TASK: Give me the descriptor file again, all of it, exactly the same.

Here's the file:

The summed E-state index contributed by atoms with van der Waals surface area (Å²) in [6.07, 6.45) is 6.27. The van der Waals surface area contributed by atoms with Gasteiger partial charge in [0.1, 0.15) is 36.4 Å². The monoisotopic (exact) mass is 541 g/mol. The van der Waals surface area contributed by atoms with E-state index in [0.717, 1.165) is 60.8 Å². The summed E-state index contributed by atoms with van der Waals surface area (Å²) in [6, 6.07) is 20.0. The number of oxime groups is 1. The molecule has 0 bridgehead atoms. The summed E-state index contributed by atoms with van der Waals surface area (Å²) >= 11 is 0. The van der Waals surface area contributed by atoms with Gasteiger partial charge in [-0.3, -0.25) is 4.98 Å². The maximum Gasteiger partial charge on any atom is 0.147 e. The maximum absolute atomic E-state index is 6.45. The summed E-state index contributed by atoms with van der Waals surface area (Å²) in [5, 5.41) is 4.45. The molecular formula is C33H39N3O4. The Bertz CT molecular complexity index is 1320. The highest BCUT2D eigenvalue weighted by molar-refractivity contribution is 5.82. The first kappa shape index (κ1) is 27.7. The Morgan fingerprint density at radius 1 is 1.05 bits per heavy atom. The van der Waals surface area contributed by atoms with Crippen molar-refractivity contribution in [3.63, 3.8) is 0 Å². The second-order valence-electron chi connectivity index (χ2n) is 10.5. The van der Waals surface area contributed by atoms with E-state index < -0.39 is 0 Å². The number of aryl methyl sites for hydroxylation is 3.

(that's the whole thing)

The summed E-state index contributed by atoms with van der Waals surface area (Å²) in [6.07, 6.45) is 6.27. The van der Waals surface area contributed by atoms with Gasteiger partial charge in [0.1, 0.15) is 36.4 Å². The monoisotopic (exact) mass is 541 g/mol. The van der Waals surface area contributed by atoms with E-state index in [0.717, 1.165) is 60.8 Å². The summed E-state index contributed by atoms with van der Waals surface area (Å²) in [6, 6.07) is 20.0. The number of oxime groups is 1. The molecule has 0 bridgehead atoms. The summed E-state index contributed by atoms with van der Waals surface area (Å²) >= 11 is 0. The van der Waals surface area contributed by atoms with Gasteiger partial charge in [-0.3, -0.25) is 4.98 Å². The maximum Gasteiger partial charge on any atom is 0.147 e. The maximum absolute atomic E-state index is 6.45. The summed E-state index contributed by atoms with van der Waals surface area (Å²) in [5, 5.41) is 4.45. The molecular formula is C33H39N3O4. The Bertz CT molecular complexity index is 1320. The highest BCUT2D eigenvalue weighted by molar-refractivity contribution is 5.82. The first kappa shape index (κ1) is 27.7. The Morgan fingerprint density at radius 1 is 1.05 bits per heavy atom. The van der Waals surface area contributed by atoms with Crippen molar-refractivity contribution in [3.63, 3.8) is 0 Å². The second-order valence-electron chi connectivity index (χ2n) is 10.5. The van der Waals surface area contributed by atoms with E-state index < -0.39 is 0 Å². The number of aryl methyl sites for hydroxylation is 3.